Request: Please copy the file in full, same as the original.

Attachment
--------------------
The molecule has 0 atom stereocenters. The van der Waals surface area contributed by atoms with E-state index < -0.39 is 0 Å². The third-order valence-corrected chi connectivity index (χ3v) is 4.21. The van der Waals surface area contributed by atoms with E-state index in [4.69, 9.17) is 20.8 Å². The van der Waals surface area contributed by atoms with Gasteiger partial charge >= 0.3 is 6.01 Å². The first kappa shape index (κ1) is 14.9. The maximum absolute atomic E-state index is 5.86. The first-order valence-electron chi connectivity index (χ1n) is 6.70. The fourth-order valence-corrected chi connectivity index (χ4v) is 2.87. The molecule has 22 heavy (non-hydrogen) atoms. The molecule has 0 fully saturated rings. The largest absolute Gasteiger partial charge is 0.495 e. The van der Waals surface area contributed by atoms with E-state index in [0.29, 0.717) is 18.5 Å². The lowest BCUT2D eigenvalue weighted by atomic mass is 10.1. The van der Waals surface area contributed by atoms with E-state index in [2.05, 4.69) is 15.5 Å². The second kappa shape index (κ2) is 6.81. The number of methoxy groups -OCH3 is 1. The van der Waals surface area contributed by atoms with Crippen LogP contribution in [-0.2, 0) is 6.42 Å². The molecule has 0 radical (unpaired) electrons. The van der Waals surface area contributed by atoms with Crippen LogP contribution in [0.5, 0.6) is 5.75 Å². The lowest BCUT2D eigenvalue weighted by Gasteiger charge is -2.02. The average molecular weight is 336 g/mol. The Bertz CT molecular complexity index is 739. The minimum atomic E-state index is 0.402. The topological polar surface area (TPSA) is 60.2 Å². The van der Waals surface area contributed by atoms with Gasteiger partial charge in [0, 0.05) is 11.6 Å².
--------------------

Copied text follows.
The molecule has 0 atom stereocenters. The van der Waals surface area contributed by atoms with E-state index < -0.39 is 0 Å². The third-order valence-corrected chi connectivity index (χ3v) is 4.21. The van der Waals surface area contributed by atoms with E-state index in [4.69, 9.17) is 20.8 Å². The van der Waals surface area contributed by atoms with Gasteiger partial charge >= 0.3 is 6.01 Å². The first kappa shape index (κ1) is 14.9. The maximum absolute atomic E-state index is 5.86. The first-order valence-electron chi connectivity index (χ1n) is 6.70. The fourth-order valence-corrected chi connectivity index (χ4v) is 2.87. The molecule has 22 heavy (non-hydrogen) atoms. The molecule has 0 fully saturated rings. The largest absolute Gasteiger partial charge is 0.495 e. The van der Waals surface area contributed by atoms with E-state index in [0.29, 0.717) is 18.5 Å². The lowest BCUT2D eigenvalue weighted by atomic mass is 10.1. The van der Waals surface area contributed by atoms with E-state index in [2.05, 4.69) is 15.5 Å². The second kappa shape index (κ2) is 6.81. The number of methoxy groups -OCH3 is 1. The van der Waals surface area contributed by atoms with Crippen LogP contribution in [-0.2, 0) is 6.42 Å². The molecule has 0 radical (unpaired) electrons. The van der Waals surface area contributed by atoms with Crippen LogP contribution in [0.5, 0.6) is 5.75 Å². The lowest BCUT2D eigenvalue weighted by Gasteiger charge is -2.02. The average molecular weight is 336 g/mol. The Bertz CT molecular complexity index is 739. The minimum atomic E-state index is 0.402. The topological polar surface area (TPSA) is 60.2 Å². The van der Waals surface area contributed by atoms with Gasteiger partial charge in [0, 0.05) is 11.6 Å².